Many older adults need to take more than one medication to manage their conditions, but taking more medications can put your health at risk if you don’t take them as directed. Research has shown that 25% of Americans between the ages of 65 and 69 take at least five prescription medications to treat chronic health problems, and that number nearly doubles to 46% for adults between the ages of 70 and 79.
How Seniors Can Safely Manage Multiple Medications
Utilizing in-home and elderly care services can provide this support with a personalized care plan tailored to help fit your family’s needs, but here are a few steps to take multiple prescriptions safely:
Keep a current list of all your medications.
Include all prescription medications, over-the-counter products, and supplements in this list. It is also helpful to include the dosage, instructions for use, physical description of the medication, and any side effects to watch out for and notify your doctor. Keeping this list up to date and sharing it with your support system can safely help you take your medications. The American Society of Heath-System Pharmacists offers this excellent template for creating a medication list, but you can also make one yourself or use an app on your smartphone.
Fill your prescriptions at one pharmacy
Using the same pharmacy allows your pharmacist to have a central database of your prescriptions, and they can be more aware of potential drug interactions. Your pharmacist can also conduct a medication review with you. Medication reviews are personalized visits with a pharmacist about your medications in which he or she can make suggestions to help make taking your medication as easy as possible.
Use a pillbox or other system to organize your medication schedule.
Pillboxes with multiple compartments can be helpful for people who need to take several medications at different times throughout the day. It also helps you keep track of what medication you’ve already taken that day, avoiding the possibility of taking more than your prescribed dose. Some pillboxes even work with apps on your smartphone and send you alerts.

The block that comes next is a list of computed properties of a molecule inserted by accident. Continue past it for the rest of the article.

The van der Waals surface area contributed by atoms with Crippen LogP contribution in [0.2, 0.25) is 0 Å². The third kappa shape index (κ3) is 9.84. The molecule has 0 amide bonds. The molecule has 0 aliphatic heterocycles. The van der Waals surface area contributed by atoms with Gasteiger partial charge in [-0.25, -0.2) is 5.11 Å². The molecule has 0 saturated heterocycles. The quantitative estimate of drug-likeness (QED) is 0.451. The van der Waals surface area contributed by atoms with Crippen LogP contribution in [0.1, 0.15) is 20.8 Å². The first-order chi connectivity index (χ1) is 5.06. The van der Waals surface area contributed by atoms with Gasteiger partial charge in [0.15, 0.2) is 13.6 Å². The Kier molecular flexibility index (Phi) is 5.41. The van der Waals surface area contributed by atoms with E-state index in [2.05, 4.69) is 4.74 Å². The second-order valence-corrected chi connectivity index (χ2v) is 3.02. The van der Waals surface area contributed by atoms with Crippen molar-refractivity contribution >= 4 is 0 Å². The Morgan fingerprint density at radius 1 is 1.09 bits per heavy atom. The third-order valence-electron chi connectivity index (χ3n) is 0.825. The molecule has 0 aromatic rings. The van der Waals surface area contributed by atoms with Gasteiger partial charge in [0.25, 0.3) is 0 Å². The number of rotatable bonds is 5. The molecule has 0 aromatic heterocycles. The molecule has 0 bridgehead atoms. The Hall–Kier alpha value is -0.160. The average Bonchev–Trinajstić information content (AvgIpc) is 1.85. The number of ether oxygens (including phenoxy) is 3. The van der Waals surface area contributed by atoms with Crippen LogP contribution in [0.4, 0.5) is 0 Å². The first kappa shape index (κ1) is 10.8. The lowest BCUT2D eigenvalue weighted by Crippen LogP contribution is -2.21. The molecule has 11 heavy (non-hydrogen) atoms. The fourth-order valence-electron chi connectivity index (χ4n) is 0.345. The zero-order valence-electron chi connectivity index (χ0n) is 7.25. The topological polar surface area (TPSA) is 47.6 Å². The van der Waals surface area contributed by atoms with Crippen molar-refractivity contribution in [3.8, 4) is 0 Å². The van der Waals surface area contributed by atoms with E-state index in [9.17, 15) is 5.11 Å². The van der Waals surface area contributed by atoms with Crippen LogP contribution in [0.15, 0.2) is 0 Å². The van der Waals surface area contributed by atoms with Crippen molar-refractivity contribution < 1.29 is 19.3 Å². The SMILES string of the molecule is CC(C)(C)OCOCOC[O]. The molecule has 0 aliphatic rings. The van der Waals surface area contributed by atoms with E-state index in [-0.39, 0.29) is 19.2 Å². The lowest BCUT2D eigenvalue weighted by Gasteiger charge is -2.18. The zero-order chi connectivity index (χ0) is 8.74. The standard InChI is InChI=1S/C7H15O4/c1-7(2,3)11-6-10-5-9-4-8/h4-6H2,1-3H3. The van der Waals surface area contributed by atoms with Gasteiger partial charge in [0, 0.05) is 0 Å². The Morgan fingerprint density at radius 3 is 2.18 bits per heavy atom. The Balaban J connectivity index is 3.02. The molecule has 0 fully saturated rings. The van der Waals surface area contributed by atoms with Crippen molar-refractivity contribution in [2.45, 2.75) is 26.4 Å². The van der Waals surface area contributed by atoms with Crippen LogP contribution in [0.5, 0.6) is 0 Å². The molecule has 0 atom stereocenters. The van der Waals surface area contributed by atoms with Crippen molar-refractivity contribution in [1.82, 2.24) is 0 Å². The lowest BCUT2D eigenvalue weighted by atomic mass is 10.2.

Some pharmacists may also be able to color-code your prescription bottles to help you take them on schedule. If your pillbox does not work with an app, try using the medication reminder flyer created by the team at Mercy Hospital in Kansas City. We suggest setting the alarm on your cellphone or watch as a reminder to take medication and keeping the pillbox in a visible area.
Talk to your doctor or pharmacist about concerns with the cost of your medication.
Prescription medication can be expensive, and the cost is estimated to be the main reason patients don’t take their medication as directed. If cost is a concern for you, talk to your doctor or pharmacist. In addition, there may be options available to reduce costs, such as financial aid programs, discount opportunities, or opting for generic medications instead of brand-name drugs.
Hire Professional Help
Professionally trained and compassionate caregivers from Home Instead can remind you when to take your medication, transportation to pick up refills or work medication management into your personalized care plan. If you or a loved one needs help with medication management or in-home care, schedule a free no-obligation Care Consultation with Home Instead today.